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Vladimir_Nesov comments on Well-Kept Gardens Die By Pacifism - Less Wrong

105 Post author: Eliezer_Yudkowsky 21 April 2009 02:44AM

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Comment author: Vladimir_Nesov 21 April 2009 12:38:00PM *  8 points [-]

One problem I have with hesitation to downvote is that some mediocre comments are necessary. Healthy discussion should have the right ratio of good comments to mediocre comments, so that people may feel relaxed, and make simple observations, increasing rate of communication. And current downvote seems too harsh for this role. On the other hand, people who only make tedious comments shouldn't feel welcome. This is a tricky balance problem to solve with comment-to-comment voting.

I would downvote more, if we had a separate button, saying "mediocre", that would downvote the comment, say, by 0.3 points (or less, it needs calibration). The semantics of this button is basically that I acknowledge that I have read the comment, but wasn't impressed either way. From the interface standpoint, it should be a very commonly used button, so it should be very easy to use. Bringing this to a more standard setting, this is basically graded voting, --, - and ++ (not soft/hard voting as I suggested before though).

An average mediocre comment should have (a bit of) negative Karma. This way, people may think of good comments they make as currency for buying the right to post some mediocre ones. In this situation, being afraid to post any mediocre comments corresponds to excessive frugality, an error of judgment.

Also, this kind of economy calls for separation of comment Karma and article Karma, since the nature of contributions and their valuation are too different between these venues.

Comment author: Tiiba 21 April 2009 05:22:19PM 2 points [-]

I just had a related idea. Let people mark their own comments as highbrow, lowbrow, or NSFW. Highbrow if it's a serious comment, lowbrow if it's a bad pun. And then there could be related viewing options. This way, people who want to relax wouldn't be told that they're bad and stupid, but those who came here on business wouldn't have to see it.

Comment author: Vladimir_Nesov 21 April 2009 06:04:51PM 4 points [-]

This can't work organically, generation of content has to be performed in the mode of presentation sufficiently compatible with the mode of consumption. Taking out a portion of comments from a discussion raptures it, making it too tarnished to hold together. It takes human intelligence to selectively abbreviate a narrative, an automatic system that just takes track of some kind of threshold is incapable of doing that gracefully. Removing offensive outliers works, but little else. See also this comment, made before it was made possible to easily see comments' context.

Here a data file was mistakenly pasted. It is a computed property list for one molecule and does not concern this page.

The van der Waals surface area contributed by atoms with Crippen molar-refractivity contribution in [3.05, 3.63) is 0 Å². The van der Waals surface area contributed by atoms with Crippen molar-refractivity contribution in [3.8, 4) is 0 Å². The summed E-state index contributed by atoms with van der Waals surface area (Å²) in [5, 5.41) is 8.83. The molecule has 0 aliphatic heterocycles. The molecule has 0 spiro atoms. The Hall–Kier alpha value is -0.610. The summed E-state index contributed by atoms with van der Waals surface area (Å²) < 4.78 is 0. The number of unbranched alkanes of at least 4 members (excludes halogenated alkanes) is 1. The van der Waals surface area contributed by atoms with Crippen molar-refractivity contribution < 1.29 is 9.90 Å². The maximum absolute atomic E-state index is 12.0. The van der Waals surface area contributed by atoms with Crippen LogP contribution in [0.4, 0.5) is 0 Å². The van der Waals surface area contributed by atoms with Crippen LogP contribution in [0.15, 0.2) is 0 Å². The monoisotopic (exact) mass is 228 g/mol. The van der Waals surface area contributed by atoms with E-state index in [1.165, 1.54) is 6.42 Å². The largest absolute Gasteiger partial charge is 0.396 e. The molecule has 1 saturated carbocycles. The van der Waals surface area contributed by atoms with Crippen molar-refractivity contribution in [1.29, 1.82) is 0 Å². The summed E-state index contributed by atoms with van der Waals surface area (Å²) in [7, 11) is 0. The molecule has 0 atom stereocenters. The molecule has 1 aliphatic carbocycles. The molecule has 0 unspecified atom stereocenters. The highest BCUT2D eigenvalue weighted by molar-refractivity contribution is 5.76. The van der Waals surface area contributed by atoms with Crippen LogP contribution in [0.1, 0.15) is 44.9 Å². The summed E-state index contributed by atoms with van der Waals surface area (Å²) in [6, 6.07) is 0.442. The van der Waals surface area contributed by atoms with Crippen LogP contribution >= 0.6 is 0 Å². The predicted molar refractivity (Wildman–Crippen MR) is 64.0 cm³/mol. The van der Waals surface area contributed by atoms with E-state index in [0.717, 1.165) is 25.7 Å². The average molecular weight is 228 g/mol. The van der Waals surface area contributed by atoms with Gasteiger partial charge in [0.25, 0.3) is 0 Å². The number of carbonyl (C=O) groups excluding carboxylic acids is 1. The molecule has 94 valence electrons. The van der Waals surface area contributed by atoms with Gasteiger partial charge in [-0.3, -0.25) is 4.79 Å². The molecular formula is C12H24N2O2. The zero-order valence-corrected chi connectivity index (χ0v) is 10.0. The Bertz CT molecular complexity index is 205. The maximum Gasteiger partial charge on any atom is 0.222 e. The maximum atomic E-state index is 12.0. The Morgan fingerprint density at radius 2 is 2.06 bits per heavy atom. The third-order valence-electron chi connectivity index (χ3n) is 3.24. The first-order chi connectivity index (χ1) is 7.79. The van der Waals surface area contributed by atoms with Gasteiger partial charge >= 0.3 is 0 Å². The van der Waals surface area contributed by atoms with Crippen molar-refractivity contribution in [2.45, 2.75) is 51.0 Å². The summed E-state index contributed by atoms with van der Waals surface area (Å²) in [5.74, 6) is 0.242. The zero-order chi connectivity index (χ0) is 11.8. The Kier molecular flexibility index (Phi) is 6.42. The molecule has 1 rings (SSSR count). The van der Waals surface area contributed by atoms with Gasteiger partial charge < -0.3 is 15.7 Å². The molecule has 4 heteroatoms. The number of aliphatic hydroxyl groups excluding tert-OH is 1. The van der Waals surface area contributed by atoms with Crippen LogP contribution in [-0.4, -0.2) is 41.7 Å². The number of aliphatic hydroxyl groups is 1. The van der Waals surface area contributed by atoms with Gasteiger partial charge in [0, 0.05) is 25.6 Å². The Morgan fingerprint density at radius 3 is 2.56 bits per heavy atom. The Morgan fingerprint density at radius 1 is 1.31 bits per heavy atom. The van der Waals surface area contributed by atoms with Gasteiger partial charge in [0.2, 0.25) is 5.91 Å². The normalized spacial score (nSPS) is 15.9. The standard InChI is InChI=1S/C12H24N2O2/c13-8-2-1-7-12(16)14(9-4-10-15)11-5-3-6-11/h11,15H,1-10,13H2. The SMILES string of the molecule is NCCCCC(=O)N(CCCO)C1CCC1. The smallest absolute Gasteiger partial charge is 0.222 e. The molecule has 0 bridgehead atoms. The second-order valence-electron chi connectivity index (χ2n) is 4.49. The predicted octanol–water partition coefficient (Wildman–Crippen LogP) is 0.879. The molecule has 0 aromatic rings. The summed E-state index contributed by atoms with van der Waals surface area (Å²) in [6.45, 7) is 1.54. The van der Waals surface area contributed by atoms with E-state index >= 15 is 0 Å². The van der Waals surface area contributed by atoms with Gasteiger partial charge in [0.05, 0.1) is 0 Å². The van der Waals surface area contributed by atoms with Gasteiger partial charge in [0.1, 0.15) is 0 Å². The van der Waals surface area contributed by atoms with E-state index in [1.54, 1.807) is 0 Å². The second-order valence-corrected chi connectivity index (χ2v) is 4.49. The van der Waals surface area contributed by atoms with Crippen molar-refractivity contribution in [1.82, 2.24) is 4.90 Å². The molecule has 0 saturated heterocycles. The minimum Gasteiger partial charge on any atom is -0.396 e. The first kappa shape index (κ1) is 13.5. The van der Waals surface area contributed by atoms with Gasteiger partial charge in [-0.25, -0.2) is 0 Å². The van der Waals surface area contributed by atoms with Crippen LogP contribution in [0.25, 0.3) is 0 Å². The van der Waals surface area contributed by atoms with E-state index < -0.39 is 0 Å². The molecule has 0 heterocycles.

Comment author: ciphergoth 21 April 2009 05:28:07PM 2 points [-]

The requested feature list for this site's software is now huge - we're going to need a lot more coders if we're to make such progress.

Comment author: Nominull 21 April 2009 05:30:22PM 1 point [-]

Even if it were a good idea to split the community like that, what are we to do with people who consistently post middlebrow posts, like pointed jokes, or philosophy interspersed with anime references?

Comment author: aausch 21 April 2009 07:44:28PM *  0 points [-]

Why have a button that performs a default action? If, by default, a read comment is worth 0.3 points, give it those points every time it's read.

This could be used in reverse, too. Have comments' points decay (say, for the first 4 days only) - to motivate people to save the ones they want to keep, from dropping below the readable-threshold.

Edit: In order to preserve the Karma of writers, the decay could be implemented in a smart way (say, readability threshold for comments increases as they age, so, if a comment doesn't get 3 upvotes by day 5 or after 10 reads, for example, it disappears)

Comment author: Vladimir_Nesov 22 April 2009 01:36:28AM 1 point [-]

The first point is answered here. The second point is not about the problem discussed in the article, it won't help in defence against trolls.

Comment author: wiresnips 21 April 2009 05:16:29PM -1 points [-]

The mediocre button should be the same as simply not voting, I think. Especially since it'd have to be used quite often, no-one wants to be pushing a button for every mediocre comment. Maybe a similar effect could be reached if comments gradually accumulate negative karma with time?

Comment author: Vladimir_Nesov 21 April 2009 05:46:43PM 1 point [-]

That would be nice, but unfortunately you need to somehow signal that you have really considered the comment, understood it, and decided that it's nothing special. Simply downloading the page, or even reading the comment, doesn't do the trick. See also this discussion on validity of voting in ignorance.